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How Regenerative Farming is Rethinking Agriculture

Everything you need to know about regenerative farming and what those benefits mean to our local and global community

What is Regenerative Farming?

Regenerative agricultural practices take a more eco-conscious initiative to farming, aiming to cultivate a more symbiotic relationship between nature, and the crops and livestock we depend on. Farmers using these methods seek to prioritize soil health and nutrient density of crops rather than a bulk yield, employing a variety of sustainable and organic-rooted techniques. This means keeping the land as undisturbed and close to its natural state as possible, eliminating the use of harsh pesticides and herbicides, and limiting generated waste by upcycling or composting farming by-products.

Organizations like Regeneration Canada aim uphold these practices and unite farmers across the country in the goal to think differently about agriculture and the impacts of large-scale farming.

“The term ‘regenerative’ refers to a process – the process of improving one’s state. With regenerative agriculture, the journey improves the state of the soil, the ecosystem overall, the climate, and of human health,” says Alix Tabet, Membership and Farm Map Manager at Regeneration Canada. “Regenerative agriculture is based on principles of land management which reverse current trends of degradation in soil, water, and air quality by enhancing the soil ecosystem and restoring its biology.”

 

So, What Do the Benefits of Regenerative Farming Mean?

Maintaining Biodiversity

Regenerative practices aim to mitigate certain detriments of modern large-scale and industrial farming techniques. One important way is by devising crop plots to be more varied, containing multiple crop species and utilizing companion planting as a natural means of pest control and soil-nutrient maintenance, also often including naturally occurring wild plant life as well. This inevitably amounts to plots of land that are far richer in biodiversity and encourage native wildlife to remain in the area, in contrast to vast stretches of biologically desolate monocultures, which most often too drastically alter a habitat to support viable populations of native species.

Habitat loss is the main threat to wildlife in Canada, and in our home here in southern Ontario it is especially pronounced, with wetlands, forests, and grasslands respectively depleted by 70%, 80%, and 98% of the area they historically covered. As our population grows and so too do the demands of land and resources that come with it, identifying and adopting sustainability-conscious solutions such as regenerative agriculture could be key to preserving our unique local habitats and wildlife.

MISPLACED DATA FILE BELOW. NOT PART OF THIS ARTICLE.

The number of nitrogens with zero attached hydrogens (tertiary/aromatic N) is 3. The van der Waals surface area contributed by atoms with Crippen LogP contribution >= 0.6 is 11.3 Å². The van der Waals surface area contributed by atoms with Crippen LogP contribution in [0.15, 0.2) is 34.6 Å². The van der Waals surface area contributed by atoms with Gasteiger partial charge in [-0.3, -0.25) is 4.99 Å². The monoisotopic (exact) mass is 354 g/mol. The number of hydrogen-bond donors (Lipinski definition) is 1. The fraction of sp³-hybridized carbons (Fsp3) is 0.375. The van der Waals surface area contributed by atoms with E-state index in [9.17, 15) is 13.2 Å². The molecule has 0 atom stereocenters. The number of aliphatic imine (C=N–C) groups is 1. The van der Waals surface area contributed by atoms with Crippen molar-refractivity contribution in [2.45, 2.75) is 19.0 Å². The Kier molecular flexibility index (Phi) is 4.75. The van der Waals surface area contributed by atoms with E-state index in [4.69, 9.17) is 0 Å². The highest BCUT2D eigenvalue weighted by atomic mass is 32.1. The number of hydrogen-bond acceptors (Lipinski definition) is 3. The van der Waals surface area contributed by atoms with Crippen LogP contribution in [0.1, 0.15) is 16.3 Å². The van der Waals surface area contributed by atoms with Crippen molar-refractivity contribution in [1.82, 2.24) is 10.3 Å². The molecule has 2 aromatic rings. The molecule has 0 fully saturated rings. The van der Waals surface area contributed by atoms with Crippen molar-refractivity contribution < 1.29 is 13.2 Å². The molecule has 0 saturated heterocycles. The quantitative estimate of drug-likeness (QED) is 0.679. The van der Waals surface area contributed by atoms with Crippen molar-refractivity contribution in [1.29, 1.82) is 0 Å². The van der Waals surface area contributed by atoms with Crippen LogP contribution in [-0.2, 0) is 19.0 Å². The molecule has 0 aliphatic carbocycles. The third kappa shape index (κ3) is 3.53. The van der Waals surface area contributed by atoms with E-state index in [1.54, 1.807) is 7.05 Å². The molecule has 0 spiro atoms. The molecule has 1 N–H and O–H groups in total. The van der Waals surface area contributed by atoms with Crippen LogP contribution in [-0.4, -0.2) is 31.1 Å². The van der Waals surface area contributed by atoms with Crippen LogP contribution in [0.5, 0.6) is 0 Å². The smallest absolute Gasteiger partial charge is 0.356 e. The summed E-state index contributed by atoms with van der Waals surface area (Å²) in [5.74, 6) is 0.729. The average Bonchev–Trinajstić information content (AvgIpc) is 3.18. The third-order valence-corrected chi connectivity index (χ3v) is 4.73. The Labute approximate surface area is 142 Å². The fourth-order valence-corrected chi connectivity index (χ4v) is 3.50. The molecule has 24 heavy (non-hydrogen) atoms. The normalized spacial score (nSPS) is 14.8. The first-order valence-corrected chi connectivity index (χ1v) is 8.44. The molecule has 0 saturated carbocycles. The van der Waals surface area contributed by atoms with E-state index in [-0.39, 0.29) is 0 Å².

Sequestration of Carbon Emissions

Most high-efficiency industrial farming techniques require a significant amount of plowing and tilling of the land. This in turn exposes organic matter contained in the soil which greatly expedites the oxidization process, resulting in the release of excessive carbon emissions. Over time this has amounted to a significant contribution of greenhouse gases being accumulated in the atmosphere.

As regenerative farming practices seek to eliminate or strictly limit tilling activity, it helps to reduce the release of excess carbon and further begin to undo atmospheric carbon levels by sequestering COin the organic matter contained in the undisturbed soil. On a large enough scale this could easily begin to yield measurable results and assist in limiting impacts of climate change related to a runaway greenhouse effect.

 

Regulating Soil Health and the Water We Depend On

Since much of the land on regenerative farms is allowed to remain consistently undisturbed, deeper and more permanent root systems are enabled to grow, helping to stabilize the soil and prevent its degradation. This means there is far less runoff from the land into nearby bodies of water as the roots hold the soil in place and prevent erosion. This, in addition to the lack of pesticides and potent fertilizers routinely used, translates into a minimal impact on watersheds relied on by humans and wildlife alike.

“Soil is one of nature’s most complex ecosystems and one of the most diverse habitats on earth,” says Tabet. “It contains a myriad of different organisms, which interact and contribute to the global cycles that make all life possible.”

The principles that regenerative farming practices stand for and uphold exemplify many of the ideals and goals we here at FreshFind strive to embody as well, with practices aimed at maintaining sustainable business models and the enrichment of the local and global community.

If you would like to find a farm near you that that utilizes regenerative agricultural practices check out Regeneration Canada’s farm map here!

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